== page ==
Posted by R. Berg on March 22, 2006
In Reply to: Re: Scratch paper posted by Brian from Shawnee on March 21, 2006
: : : : origin behind scratch paper
: : : I don't know who coined the phrase "scratch paper", but possibly you want to know why it's called that. Some form of "cratch" or "scratch marks "has long been used for hand-writing. The word "scratch" has also been used slangily for casually putting words on paper that one doesn't necessarily intend to preserve, "jotting" notes, scratching out one's thoughts in a casual manner. So the appropriate paper for that is paper you don't intend to use for anything else, such as paper of poor quality, or paper that has become smudged or dog-eared or partially used before. Scratch pads are sometimes sold for the purpose of those who like to do their scratching on small and handy pieces of paper. Nowadays surplus copies of material emanating from copy machines are useful as scratch paper. SS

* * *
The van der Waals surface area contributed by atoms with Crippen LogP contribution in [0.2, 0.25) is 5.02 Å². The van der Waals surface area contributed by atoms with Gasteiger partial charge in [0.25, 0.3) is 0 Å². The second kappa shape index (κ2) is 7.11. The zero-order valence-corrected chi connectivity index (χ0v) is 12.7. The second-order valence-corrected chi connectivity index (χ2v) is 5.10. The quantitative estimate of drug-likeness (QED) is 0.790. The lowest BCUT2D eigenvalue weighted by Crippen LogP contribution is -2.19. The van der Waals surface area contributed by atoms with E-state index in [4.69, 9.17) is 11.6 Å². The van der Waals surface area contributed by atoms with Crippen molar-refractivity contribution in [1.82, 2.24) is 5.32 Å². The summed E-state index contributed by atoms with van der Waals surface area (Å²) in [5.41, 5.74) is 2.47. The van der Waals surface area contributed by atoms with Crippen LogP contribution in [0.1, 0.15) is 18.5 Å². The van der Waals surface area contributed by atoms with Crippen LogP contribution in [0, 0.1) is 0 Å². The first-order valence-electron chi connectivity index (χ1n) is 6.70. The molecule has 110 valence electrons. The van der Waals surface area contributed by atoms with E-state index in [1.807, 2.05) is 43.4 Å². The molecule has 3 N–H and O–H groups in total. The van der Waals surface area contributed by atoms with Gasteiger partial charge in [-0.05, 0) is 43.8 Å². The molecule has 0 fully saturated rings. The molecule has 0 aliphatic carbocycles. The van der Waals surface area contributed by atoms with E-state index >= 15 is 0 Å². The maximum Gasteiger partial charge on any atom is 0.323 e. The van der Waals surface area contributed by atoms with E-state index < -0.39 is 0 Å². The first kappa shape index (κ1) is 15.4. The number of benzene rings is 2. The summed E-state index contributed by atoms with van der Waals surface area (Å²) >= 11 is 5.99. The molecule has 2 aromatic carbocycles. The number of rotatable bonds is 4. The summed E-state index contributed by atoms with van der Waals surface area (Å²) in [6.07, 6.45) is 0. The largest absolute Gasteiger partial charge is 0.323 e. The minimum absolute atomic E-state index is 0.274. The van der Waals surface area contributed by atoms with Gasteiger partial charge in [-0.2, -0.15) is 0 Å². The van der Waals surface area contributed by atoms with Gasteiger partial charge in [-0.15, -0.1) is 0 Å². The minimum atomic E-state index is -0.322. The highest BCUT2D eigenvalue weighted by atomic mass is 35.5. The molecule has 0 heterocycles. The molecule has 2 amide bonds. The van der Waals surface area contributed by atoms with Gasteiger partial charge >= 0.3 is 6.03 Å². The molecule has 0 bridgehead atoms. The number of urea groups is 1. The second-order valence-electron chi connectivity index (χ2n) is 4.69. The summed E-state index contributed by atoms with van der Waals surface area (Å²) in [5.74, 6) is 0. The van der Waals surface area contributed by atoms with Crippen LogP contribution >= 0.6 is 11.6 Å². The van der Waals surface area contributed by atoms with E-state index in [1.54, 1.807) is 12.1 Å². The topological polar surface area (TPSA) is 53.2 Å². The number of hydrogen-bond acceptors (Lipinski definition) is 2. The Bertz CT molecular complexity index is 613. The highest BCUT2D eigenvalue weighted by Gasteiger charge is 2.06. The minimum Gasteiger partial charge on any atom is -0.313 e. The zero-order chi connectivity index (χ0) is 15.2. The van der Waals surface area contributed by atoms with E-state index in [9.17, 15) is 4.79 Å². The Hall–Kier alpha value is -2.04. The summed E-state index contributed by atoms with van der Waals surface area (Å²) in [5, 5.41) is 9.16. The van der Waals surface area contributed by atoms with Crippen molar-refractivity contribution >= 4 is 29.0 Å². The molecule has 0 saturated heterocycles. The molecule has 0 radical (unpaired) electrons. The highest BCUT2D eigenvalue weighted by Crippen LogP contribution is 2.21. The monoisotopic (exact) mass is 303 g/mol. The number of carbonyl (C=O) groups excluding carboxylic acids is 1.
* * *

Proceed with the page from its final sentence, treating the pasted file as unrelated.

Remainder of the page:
: : "The word "cratch" is not some bizarre adjective applied to bad hand-writing, just a typo for "scratch." .SS.
: This naturally leads to the age-old question: Which came first, the chicken or the scratch? Back in the day, meaning the mid-1960's and probably much earlier, there were some public school teachers who seemed fond of criticizing some students' handwriting as "chicken scratch", meaning the work looked less like handwriting than random scratches made by a chicken. I wonder if the term "scratch paper" was coined by those teachers.
"Scratch paper" is older than that. The mid-60s may be back in YOUR day, but on my timeline they're not so far back.